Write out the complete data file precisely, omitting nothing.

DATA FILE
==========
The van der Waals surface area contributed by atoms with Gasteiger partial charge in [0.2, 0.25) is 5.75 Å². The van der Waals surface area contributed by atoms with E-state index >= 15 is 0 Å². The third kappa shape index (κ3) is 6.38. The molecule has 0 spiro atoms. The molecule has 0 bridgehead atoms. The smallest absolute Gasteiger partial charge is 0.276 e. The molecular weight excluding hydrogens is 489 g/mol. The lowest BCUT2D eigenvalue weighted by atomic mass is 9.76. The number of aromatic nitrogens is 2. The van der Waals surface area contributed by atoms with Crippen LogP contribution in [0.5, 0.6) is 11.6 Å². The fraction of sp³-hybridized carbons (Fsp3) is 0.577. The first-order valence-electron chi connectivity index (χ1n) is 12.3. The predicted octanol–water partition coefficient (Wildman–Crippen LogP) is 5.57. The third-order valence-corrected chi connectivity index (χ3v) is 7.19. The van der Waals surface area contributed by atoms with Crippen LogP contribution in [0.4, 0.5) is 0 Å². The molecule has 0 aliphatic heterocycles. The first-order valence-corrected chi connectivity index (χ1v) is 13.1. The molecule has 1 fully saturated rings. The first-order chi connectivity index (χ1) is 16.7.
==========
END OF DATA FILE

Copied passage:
The van der Waals surface area contributed by atoms with Gasteiger partial charge in [0.2, 0.25) is 5.75 Å². The van der Waals surface area contributed by atoms with E-state index >= 15 is 0 Å². The third kappa shape index (κ3) is 6.38. The molecule has 0 spiro atoms. The molecule has 0 bridgehead atoms. The smallest absolute Gasteiger partial charge is 0.276 e. The molecular weight excluding hydrogens is 489 g/mol. The lowest BCUT2D eigenvalue weighted by atomic mass is 9.76. The number of aromatic nitrogens is 2. The van der Waals surface area contributed by atoms with Crippen LogP contribution in [0.5, 0.6) is 11.6 Å². The fraction of sp³-hybridized carbons (Fsp3) is 0.577. The first-order valence-electron chi connectivity index (χ1n) is 12.3. The predicted octanol–water partition coefficient (Wildman–Crippen LogP) is 5.57. The third-order valence-corrected chi connectivity index (χ3v) is 7.19. The van der Waals surface area contributed by atoms with Crippen LogP contribution in [0.4, 0.5) is 0 Å². The molecule has 0 aliphatic heterocycles. The first-order valence-corrected chi connectivity index (χ1v) is 13.1. The molecule has 1 fully saturated rings. The first-order chi connectivity index (χ1) is 16.7.